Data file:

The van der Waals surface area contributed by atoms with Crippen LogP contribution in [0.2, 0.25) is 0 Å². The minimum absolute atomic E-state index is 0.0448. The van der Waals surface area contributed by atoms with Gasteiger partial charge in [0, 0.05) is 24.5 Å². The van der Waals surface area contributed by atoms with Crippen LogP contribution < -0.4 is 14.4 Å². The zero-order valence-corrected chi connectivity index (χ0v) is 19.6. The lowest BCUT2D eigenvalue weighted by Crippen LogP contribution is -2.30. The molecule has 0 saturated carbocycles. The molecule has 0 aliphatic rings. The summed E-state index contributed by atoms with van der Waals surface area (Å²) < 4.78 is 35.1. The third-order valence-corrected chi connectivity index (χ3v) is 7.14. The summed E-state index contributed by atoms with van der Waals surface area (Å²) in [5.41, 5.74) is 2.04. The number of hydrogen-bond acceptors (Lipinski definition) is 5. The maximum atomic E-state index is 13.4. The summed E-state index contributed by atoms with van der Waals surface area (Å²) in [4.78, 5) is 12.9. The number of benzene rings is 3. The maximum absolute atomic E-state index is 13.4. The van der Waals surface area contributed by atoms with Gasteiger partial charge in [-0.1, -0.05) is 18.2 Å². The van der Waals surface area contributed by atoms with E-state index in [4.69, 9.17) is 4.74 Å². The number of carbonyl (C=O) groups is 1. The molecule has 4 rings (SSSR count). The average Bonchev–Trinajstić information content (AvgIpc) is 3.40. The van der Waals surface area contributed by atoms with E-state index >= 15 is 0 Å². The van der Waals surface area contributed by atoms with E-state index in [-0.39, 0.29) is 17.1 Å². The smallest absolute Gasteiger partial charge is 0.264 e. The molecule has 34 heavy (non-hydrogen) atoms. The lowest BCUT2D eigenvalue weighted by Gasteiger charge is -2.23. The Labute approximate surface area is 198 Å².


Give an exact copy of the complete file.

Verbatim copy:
The van der Waals surface area contributed by atoms with Crippen LogP contribution in [0.2, 0.25) is 0 Å². The minimum absolute atomic E-state index is 0.0448. The van der Waals surface area contributed by atoms with Gasteiger partial charge in [0, 0.05) is 24.5 Å². The van der Waals surface area contributed by atoms with Crippen LogP contribution < -0.4 is 14.4 Å². The zero-order valence-corrected chi connectivity index (χ0v) is 19.6. The lowest BCUT2D eigenvalue weighted by Crippen LogP contribution is -2.30. The molecule has 0 saturated carbocycles. The molecule has 0 aliphatic rings. The summed E-state index contributed by atoms with van der Waals surface area (Å²) < 4.78 is 35.1. The third-order valence-corrected chi connectivity index (χ3v) is 7.14. The summed E-state index contributed by atoms with van der Waals surface area (Å²) in [5.41, 5.74) is 2.04. The number of hydrogen-bond acceptors (Lipinski definition) is 5. The maximum atomic E-state index is 13.4. The summed E-state index contributed by atoms with van der Waals surface area (Å²) in [4.78, 5) is 12.9. The number of benzene rings is 3. The maximum absolute atomic E-state index is 13.4. The van der Waals surface area contributed by atoms with Gasteiger partial charge in [-0.1, -0.05) is 18.2 Å². The van der Waals surface area contributed by atoms with E-state index in [4.69, 9.17) is 4.74 Å². The number of carbonyl (C=O) groups is 1. The molecule has 4 rings (SSSR count). The average Bonchev–Trinajstić information content (AvgIpc) is 3.40. The van der Waals surface area contributed by atoms with E-state index >= 15 is 0 Å². The van der Waals surface area contributed by atoms with E-state index in [-0.39, 0.29) is 17.1 Å². The smallest absolute Gasteiger partial charge is 0.264 e. The molecule has 34 heavy (non-hydrogen) atoms. The lowest BCUT2D eigenvalue weighted by Gasteiger charge is -2.23. The Labute approximate surface area is 198 Å².